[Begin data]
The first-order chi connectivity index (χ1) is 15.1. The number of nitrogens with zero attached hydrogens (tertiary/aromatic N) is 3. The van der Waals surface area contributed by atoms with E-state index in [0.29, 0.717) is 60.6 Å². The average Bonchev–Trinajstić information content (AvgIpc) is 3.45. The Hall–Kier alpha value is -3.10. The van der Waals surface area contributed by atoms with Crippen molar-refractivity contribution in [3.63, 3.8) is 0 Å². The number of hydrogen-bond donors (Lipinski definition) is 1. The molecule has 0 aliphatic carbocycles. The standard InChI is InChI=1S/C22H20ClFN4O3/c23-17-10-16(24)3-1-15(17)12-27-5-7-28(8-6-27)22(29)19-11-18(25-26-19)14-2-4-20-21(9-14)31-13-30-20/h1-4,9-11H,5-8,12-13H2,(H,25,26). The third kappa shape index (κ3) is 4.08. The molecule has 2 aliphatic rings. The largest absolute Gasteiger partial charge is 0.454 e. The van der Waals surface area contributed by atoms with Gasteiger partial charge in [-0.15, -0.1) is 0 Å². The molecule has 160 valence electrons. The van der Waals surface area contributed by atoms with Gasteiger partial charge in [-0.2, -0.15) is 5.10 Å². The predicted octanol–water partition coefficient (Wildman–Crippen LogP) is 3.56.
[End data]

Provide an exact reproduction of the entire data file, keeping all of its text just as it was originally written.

The first-order chi connectivity index (χ1) is 15.1. The number of nitrogens with zero attached hydrogens (tertiary/aromatic N) is 3. The van der Waals surface area contributed by atoms with E-state index in [0.29, 0.717) is 60.6 Å². The average Bonchev–Trinajstić information content (AvgIpc) is 3.45. The Hall–Kier alpha value is -3.10. The van der Waals surface area contributed by atoms with Crippen molar-refractivity contribution in [3.63, 3.8) is 0 Å². The number of hydrogen-bond donors (Lipinski definition) is 1. The molecule has 0 aliphatic carbocycles. The standard InChI is InChI=1S/C22H20ClFN4O3/c23-17-10-16(24)3-1-15(17)12-27-5-7-28(8-6-27)22(29)19-11-18(25-26-19)14-2-4-20-21(9-14)31-13-30-20/h1-4,9-11H,5-8,12-13H2,(H,25,26). The third kappa shape index (κ3) is 4.08. The molecule has 2 aliphatic rings. The largest absolute Gasteiger partial charge is 0.454 e. The van der Waals surface area contributed by atoms with Gasteiger partial charge in [-0.15, -0.1) is 0 Å². The molecule has 160 valence electrons. The van der Waals surface area contributed by atoms with Gasteiger partial charge in [-0.2, -0.15) is 5.10 Å². The predicted octanol–water partition coefficient (Wildman–Crippen LogP) is 3.56.